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Industry welcomes second livestock fatigue template

NHVR has also released an implementation guide to help operators implement a fatigue risk management system


The Australian Livestock and Rural Transporters Association (ALRTA) has welcomed the second livestock fatigue template, released by the National Heavy Vehicle Regulator (NHVR) yesterday.

The new template provides additional flexibility where operators demonstrate appropriate control of fatigue.

The ‘Long Runs’ template is designed to allow operators up to 15 ½ hours of work time, on a non-consecutive basis, with 8 ½ hours of rest, including seven hours of stationary rest during the period from midnight to 6am.

It also states that a livestock driver must not work for more than 82 hours, non-consecutively, with a 24-hour continuous rest period during a week.

The NHVR says the new hours’ arrangement is a modification of the existing Advanced Fatigue Management (AFM) template system based on the Queensland Livestock Transport Scheme.

In order to design more flexible work schedules operators will need to accredit their business by putting transport fatigue management procedures in place, training staff and drivers, and undergoing regular audits.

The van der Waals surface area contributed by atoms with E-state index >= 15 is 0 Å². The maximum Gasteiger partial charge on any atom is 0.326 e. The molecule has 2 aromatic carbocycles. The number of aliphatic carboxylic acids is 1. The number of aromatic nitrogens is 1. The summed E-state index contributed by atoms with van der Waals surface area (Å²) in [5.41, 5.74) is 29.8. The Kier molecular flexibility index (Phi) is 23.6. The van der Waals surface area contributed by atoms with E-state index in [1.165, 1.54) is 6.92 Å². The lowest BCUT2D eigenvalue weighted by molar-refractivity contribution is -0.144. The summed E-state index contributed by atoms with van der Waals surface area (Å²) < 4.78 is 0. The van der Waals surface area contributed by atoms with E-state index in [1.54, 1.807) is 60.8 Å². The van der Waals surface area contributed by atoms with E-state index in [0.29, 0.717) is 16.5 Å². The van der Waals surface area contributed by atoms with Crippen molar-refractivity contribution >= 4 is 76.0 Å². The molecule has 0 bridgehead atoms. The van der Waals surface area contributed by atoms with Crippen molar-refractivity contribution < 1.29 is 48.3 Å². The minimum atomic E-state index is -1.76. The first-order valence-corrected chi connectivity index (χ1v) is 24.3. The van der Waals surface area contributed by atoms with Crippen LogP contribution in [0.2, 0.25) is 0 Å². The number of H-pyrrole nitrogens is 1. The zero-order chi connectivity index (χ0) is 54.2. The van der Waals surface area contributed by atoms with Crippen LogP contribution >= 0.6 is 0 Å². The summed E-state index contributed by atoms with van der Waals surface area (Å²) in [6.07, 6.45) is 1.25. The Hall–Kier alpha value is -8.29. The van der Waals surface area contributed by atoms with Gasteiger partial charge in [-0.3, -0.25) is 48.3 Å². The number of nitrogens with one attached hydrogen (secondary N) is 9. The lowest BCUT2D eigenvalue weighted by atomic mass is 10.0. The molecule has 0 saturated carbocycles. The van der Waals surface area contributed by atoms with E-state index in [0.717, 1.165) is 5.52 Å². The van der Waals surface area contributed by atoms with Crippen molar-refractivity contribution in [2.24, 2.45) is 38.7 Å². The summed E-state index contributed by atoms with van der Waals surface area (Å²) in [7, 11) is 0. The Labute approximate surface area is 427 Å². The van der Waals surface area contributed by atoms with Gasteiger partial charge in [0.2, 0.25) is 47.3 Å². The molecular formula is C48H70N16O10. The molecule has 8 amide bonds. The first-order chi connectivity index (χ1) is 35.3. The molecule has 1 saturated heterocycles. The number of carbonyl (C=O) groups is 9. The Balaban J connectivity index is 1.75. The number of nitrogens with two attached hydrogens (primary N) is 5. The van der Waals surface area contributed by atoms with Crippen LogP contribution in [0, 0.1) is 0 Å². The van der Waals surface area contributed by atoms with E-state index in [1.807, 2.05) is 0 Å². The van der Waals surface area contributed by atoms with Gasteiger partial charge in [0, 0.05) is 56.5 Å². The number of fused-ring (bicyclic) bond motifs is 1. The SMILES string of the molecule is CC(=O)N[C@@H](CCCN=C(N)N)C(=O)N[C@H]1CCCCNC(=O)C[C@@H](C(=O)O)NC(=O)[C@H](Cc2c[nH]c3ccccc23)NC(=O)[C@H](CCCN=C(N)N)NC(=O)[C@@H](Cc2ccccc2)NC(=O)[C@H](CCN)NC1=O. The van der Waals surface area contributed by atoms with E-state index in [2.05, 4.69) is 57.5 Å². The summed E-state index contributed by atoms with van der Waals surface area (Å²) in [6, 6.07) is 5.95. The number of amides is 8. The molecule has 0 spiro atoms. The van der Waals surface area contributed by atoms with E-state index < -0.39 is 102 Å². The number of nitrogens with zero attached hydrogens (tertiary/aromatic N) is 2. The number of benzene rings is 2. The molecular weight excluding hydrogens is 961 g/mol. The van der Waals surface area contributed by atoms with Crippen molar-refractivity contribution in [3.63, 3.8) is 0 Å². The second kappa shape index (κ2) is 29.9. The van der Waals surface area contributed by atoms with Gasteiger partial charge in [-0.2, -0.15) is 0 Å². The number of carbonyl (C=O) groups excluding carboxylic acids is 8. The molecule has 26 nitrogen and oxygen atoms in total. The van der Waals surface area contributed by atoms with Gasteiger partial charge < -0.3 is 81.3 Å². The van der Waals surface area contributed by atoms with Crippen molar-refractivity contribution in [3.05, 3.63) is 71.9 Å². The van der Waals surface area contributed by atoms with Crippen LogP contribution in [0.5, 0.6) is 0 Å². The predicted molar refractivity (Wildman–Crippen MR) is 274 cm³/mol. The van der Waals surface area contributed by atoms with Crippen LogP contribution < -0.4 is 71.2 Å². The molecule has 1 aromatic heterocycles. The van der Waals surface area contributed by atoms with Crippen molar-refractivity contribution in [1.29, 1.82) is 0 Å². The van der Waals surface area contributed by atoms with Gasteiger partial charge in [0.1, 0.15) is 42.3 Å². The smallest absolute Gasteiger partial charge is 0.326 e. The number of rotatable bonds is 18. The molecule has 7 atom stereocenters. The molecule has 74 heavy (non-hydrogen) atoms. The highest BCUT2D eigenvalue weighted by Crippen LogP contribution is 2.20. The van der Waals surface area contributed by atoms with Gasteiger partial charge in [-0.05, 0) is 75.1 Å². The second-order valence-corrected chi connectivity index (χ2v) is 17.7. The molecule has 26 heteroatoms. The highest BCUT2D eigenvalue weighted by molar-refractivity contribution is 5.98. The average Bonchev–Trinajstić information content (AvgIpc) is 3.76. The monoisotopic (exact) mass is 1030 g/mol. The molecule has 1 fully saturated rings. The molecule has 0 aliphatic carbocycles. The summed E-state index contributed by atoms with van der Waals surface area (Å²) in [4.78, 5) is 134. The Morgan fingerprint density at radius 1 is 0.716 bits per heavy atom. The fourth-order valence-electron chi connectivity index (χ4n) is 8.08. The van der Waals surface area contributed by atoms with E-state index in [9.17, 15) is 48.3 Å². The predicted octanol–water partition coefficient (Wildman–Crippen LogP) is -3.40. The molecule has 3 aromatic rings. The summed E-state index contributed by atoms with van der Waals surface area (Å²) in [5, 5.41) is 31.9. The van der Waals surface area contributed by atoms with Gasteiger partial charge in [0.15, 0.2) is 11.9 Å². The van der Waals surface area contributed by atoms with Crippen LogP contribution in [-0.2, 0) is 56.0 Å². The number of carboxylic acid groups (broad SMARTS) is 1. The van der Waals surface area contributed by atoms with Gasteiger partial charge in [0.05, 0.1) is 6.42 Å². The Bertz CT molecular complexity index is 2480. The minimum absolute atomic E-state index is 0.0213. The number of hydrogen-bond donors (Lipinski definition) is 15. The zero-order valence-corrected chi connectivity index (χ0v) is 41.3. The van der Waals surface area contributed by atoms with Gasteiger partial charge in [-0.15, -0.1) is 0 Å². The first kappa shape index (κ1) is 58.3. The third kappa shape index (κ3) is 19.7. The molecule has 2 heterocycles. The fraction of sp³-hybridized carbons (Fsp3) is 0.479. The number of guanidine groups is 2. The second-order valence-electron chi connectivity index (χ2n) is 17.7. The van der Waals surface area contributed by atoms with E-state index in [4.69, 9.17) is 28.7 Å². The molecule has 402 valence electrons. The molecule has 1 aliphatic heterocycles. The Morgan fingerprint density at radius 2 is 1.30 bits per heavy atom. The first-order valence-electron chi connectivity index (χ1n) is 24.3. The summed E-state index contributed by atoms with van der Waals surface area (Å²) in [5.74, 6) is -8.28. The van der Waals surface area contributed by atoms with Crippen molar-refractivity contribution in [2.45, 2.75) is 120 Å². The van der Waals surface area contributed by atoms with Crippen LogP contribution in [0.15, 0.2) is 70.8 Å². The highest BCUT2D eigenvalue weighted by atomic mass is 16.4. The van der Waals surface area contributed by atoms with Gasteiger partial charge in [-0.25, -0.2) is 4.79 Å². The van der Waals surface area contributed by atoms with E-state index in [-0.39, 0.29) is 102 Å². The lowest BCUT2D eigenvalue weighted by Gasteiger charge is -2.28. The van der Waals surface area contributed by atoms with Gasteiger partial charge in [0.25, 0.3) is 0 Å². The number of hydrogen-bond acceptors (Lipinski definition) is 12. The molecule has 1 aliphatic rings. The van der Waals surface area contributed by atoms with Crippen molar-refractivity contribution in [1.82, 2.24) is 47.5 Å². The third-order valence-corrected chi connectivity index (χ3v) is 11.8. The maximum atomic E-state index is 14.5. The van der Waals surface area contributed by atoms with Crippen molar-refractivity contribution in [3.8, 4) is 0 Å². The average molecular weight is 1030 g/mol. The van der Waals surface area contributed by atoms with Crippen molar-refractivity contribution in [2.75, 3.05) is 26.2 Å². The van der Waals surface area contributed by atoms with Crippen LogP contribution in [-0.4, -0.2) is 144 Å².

The NHVR has also released an implementation guide that shows operators how to implement a transport fatigue risk management system (TFRMS) for their business in order to obtain AFM accreditation in accordance with the Livestock Transport Fatigue Management Scheme (LTFMS).

“I’m pleased to deliver more options to the livestock industry to operate more efficiently and maintain high safety standards,” NHVR executive director of productivity and safety Geoff Casey says.

“This template will kick start the process to allow the NHVR to work closely with individual businesses on their fatigue management systems.”

The ALRTA says livestock operators are well placed to take advantage of the template, considering they constitute up to 12 per cent of all operators under the AFM standards.

“Livestock transport is like no other freight task,” ALRTA president Kevin Keenan says.

“Operators are simultaneously dealing with heavy vehicle laws and animal welfare laws, and often in rural and remote environments where access to driver and animal facilities can be difficult.

“The NHVR is delivering more flexible fatigue options that enable our drivers to deal with the operational realities of the task while remaining compliant with the law.”

The ALRTA says it worked with the regulator to introduce controls and countermeasures in the fatigue risk management system.

For more details about the fatigue management scheme, visit the NHVR website.

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